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Helping millions play guitar better, since 2010.

GUITAR LESSONS

Guitar Scales for Beginners

On this page, you'll learn the most important guitar scales for beginners. These scale patterns will help you to play lead guitar, craft solos, and boost your music theory knowledge, too.

The first three scales most beginners should master are:

These three scales will get you comfortable playing single notes instead of chords.

Scale 1
The Major Scale, Open Position

WHY LEARN IT   This version of the major scale is the easiest scale to learn, because it’s based on the open C major chord shape that you already know.

Most of the chords and melodies we hear every day is made up out of notes in the major scale. Learning how to play it is your first step towards understanding how music gets put together.

Practice Tips

Use the diagram below to help you learn—start on the thickest string, with your third finger on the third fret of the fifth string, and work your way up the scale, one note at a time.

C Major Scale
How to read this diagram » Start from the lowest dot on the lowest string, then move left to right, and bottom to top. Dots on the numbers show which finger to use— for first finger, for middle, for ring finger, etc... Square dots indicate the root note of the scale.

You can use the notes in this scale to play solos or create melodies in the key of C Major.

Once you've mastered this open-stringed version, move on to the more advanced, movable shape below.

Scale 2
The Pentatonic Minor Scale

The minor pentatonic scale is the first movable scale shape you should learn.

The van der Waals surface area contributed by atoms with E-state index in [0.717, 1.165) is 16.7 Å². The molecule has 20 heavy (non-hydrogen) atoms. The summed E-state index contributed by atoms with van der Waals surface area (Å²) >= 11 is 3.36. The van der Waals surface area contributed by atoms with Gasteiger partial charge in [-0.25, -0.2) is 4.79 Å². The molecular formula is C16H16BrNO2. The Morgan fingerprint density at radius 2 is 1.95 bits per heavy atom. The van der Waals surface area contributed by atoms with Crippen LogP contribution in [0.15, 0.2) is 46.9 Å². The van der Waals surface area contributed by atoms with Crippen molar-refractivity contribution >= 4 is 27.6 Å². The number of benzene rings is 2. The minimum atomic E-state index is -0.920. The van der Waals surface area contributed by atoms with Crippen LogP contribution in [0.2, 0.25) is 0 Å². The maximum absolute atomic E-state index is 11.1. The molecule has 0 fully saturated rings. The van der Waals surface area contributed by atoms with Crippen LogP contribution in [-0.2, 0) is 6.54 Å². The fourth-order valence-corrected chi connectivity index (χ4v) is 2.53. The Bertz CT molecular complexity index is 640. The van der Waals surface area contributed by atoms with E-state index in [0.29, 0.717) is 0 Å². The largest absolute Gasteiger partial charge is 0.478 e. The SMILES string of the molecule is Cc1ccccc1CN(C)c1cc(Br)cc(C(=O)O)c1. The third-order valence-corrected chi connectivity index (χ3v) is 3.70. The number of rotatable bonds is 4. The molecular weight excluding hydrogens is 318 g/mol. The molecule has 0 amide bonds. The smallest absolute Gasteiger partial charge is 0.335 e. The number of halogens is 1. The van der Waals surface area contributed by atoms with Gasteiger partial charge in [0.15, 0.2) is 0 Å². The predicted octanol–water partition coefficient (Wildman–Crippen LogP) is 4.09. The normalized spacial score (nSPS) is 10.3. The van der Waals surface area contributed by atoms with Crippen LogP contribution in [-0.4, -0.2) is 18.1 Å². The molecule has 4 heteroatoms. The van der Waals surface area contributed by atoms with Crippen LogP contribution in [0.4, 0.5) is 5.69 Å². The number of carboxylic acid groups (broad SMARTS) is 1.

Not only is it a useful scale to practice solos, but the fact that it has only five notes (pent-atonic, like pent ⬠ agon), and a very simple shape, makes it easy to learn and remember:

A Minor Pentatonic Scale, first octave
How to read this diagram » Start from the lowest dot on the lowest string, then move left to right, and bottom to top. Dots on the numbers show which finger to use— for first finger, for middle, for ring finger, etc... Square dots indicate the root note of the scale.

How to Play the Minor Pentatonic Scale

First, learn to play the first octave, the first five notes, starting on the thickest string.

In this example, we'll be playing the A Minor Pentatonic Scale, starting at the fifth position, where your index finger is on the fifth fret.

Practice Tips

When you’re ready, follow along with the video below to play the whole pattern:

WHY LEARN IT   This movable scale shape will allow you to play the same pattern in every key. It's the first step to understand your guitar's fretboard and start using the full range of the guitar.

Scale 3
The Major Scale, Movable Shape

Once you've learned a simple C major scale in the open position, it's time to learn another way to play it, way up at the seventh fret.

Like the pentatonic minor scale, with this movable shape, you can play the same pattern starting at different frets to change the key of the scale completely—your C major scale can become a D major scale, or a Gb major scale, just by starting on a different note.

Here's a diagram to help you practice:

C major scale, both octaves
How to read this diagram » Start from the lowest dot on the lowest string, then move left to right, and bottom to top. Dots on the numbers show which finger to use— for first finger, for middle, for ring finger, etc... Square dots indicate the root note of the scale.

Practice Tips

WHY LEARN IT   With this movable major scale, you’ll be able to play along with most of your favorite songs, in any key.

Next Steps
What to Practice Next

Once you get these three under your fingers, don’t just jump to the next scale—practice and play with them, and learn to use them to make the kind of music you love.

Practice going up and down each scale along with a metronome—see how fast you can go.

Put on one of your favorite songs, then try to find the notes from the song's melody. Can you find those same notes inside one of these scale shapes?

Keep playing, keep learning, and keep having fun.

Andrés Wilson holds a B.M. from the Berklee College of Music, a M.A. in literature from Columbia University, and a PhD in Comparative Literature from the University of Massachusetts, Amherst.